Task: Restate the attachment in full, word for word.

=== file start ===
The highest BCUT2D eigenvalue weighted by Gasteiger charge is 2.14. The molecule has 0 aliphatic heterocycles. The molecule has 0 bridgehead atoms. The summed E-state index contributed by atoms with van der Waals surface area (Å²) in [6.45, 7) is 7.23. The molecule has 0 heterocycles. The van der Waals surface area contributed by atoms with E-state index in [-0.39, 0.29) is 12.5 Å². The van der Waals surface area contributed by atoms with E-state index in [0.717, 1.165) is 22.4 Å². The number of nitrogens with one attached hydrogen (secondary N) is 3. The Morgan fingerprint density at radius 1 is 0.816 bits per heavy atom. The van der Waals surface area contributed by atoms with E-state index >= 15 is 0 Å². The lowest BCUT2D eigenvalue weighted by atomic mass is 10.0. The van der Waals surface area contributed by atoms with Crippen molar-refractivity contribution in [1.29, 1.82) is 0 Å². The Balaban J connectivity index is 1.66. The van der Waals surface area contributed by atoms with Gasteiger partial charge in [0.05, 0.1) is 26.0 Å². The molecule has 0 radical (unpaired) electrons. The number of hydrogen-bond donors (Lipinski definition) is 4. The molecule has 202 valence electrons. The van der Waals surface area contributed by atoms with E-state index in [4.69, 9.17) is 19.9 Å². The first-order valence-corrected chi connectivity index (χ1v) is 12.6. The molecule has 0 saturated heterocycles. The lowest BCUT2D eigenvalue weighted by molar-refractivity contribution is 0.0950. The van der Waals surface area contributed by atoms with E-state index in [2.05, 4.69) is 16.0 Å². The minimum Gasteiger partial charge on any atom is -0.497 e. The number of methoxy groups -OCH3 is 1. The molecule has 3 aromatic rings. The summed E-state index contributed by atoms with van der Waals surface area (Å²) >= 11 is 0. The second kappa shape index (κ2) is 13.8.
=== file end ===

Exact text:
The highest BCUT2D eigenvalue weighted by Gasteiger charge is 2.14. The molecule has 0 aliphatic heterocycles. The molecule has 0 bridgehead atoms. The summed E-state index contributed by atoms with van der Waals surface area (Å²) in [6.45, 7) is 7.23. The molecule has 0 heterocycles. The van der Waals surface area contributed by atoms with E-state index in [-0.39, 0.29) is 12.5 Å². The van der Waals surface area contributed by atoms with E-state index in [0.717, 1.165) is 22.4 Å². The number of nitrogens with one attached hydrogen (secondary N) is 3. The Morgan fingerprint density at radius 1 is 0.816 bits per heavy atom. The van der Waals surface area contributed by atoms with E-state index >= 15 is 0 Å². The lowest BCUT2D eigenvalue weighted by atomic mass is 10.0. The van der Waals surface area contributed by atoms with Crippen molar-refractivity contribution in [1.29, 1.82) is 0 Å². The Balaban J connectivity index is 1.66. The van der Waals surface area contributed by atoms with Gasteiger partial charge in [0.05, 0.1) is 26.0 Å². The molecule has 0 radical (unpaired) electrons. The number of hydrogen-bond donors (Lipinski definition) is 4. The molecule has 202 valence electrons. The van der Waals surface area contributed by atoms with E-state index in [4.69, 9.17) is 19.9 Å². The first-order valence-corrected chi connectivity index (χ1v) is 12.6. The molecule has 0 saturated heterocycles. The lowest BCUT2D eigenvalue weighted by molar-refractivity contribution is 0.0950. The van der Waals surface area contributed by atoms with E-state index in [2.05, 4.69) is 16.0 Å². The minimum Gasteiger partial charge on any atom is -0.497 e. The number of methoxy groups -OCH3 is 1. The molecule has 3 aromatic rings. The summed E-state index contributed by atoms with van der Waals surface area (Å²) >= 11 is 0. The second kappa shape index (κ2) is 13.8.